Sun Java System Directory Server Enterprise Edition 6.3 Deployment Planning Guide

Port Numbers

At design time, select port numbers for each Directory Server and Directory Proxy Server instance. If possible, do not change port numbers after your directory service is deployed in a production environment.

Separate port numbers must be allocated for various services and components.

Directory Server and Directory Proxy Server LDAP and LDAPS Port Numbers

Specify the port number for accepting LDAP connections. The standard port for LDAP communication is 389, although other ports can be used. For example, if you must be able to start the server as a regular user, use an unprivileged port, by default 1389. Port numbers less than 1024 require privileged access. If you use a port number that is less than 1024, certain LDAP commands must be run as root.

Specify the port number for accepting SSL-based connections. The standard port for SSL-based LDAP (LDAPS) communication is 636, although other ports can be used, such as the default 1636 when running as a regular user. For example, an unprivileged port might be required so that the server can be started as a regular user.

If you specify a non-privileged port and a server instance is installed on a system to which other users have access, you might expose the port to a hijack risk by another application. In other words, another application can bind to the same address/port pair. The rogue application might then be able to process requests that are intended for the server. The application could also be used to capture passwords used in the authentication process, to alter client requests or server responses, or to produce a denial of service attack.

Both Directory Server and Directory Proxy Server allow you to restrict the list of IP addresses on which the server listens. Directory Server has configuration attributes nsslapd-listenhost and nsslapd-securelistenhost. Directory Proxy Server has listen-address properties on ldap-listener and ldaps-listener configuration objects. When you specify the list of interfaces on which to listen, other programs are prevented from using the same port numbers as your server.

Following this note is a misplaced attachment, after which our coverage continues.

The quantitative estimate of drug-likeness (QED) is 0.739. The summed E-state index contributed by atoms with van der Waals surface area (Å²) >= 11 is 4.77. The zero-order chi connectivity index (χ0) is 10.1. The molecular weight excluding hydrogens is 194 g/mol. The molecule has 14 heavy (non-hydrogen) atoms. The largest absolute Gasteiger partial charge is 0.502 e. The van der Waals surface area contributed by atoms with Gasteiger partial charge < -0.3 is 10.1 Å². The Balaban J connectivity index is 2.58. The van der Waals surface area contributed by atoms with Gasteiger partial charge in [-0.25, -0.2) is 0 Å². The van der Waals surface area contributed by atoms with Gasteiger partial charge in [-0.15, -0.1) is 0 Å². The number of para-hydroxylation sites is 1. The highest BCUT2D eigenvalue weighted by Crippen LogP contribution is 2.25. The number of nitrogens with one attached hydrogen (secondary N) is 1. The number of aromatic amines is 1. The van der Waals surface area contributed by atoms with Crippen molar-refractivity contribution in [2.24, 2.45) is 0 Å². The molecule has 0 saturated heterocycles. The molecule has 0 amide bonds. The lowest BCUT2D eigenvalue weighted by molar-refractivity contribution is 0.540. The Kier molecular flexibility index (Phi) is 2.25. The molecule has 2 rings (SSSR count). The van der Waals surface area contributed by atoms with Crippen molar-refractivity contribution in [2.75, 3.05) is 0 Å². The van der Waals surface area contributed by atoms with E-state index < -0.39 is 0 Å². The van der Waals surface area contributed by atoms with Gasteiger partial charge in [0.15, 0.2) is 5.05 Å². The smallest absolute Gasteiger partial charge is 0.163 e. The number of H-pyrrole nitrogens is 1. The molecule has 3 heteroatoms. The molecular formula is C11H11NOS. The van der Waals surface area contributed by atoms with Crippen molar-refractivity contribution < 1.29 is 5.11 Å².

Directory Server DSML Port Numbers

In addition to processing requests in LDAP, Directory Server also responds to requests sent in the Directory Service Markup Language v2 (DSML). DSML is another way for a client to encode directory operations. Directory Server processes DSML as any other request, with the same access control and security features.

If your topology includes DSML access, identify the following:

For information about configuring DSML, see To Enable the DSML-over-HTTP Service in Sun Java System Directory Server Enterprise Edition 6.3 Administration Guide.

Directory Service Control Center and Common Agent Container Port Numbers

Directory Service Control Center, DSCC, is a web application for Sun Java Web Console that enables you to administer Directory Server and Directory Proxy Server instances through a web browser. For a server to be recognized by DSCC, the server must be registered with DSCC. Unregistered servers can still be managed using command-line utilities.

DSCC communicates with DSCC agents located on the systems where servers are installed. The DSCC agents run inside a common agent container, which routes network traffic to them and provides them a framework in which to run.

If you plan to use DSCC to administer servers in your topology, identify the following port numbers.

Even if all components are installed on the same system, DSCC still communicates with its agents through these network ports.

Identity Synchronization for Windows Port Numbers

If your deployment includes identity synchronization with Microsoft Active Directory, an available port is required for the Message Queue instance. This port must be available on each Directory Server instance that participates in the synchronization. The default non-secure port for Message Queue is 80, and the default secure port is 443.

You must also make additional installation decisions and configuration decisions when planning your deployment. For details on installing and configuring Identity Synchronization for Windows, see Part II, Installing Identity Synchronization for Windows, in Sun Java System Directory Server Enterprise Edition 6.3 Installation Guide.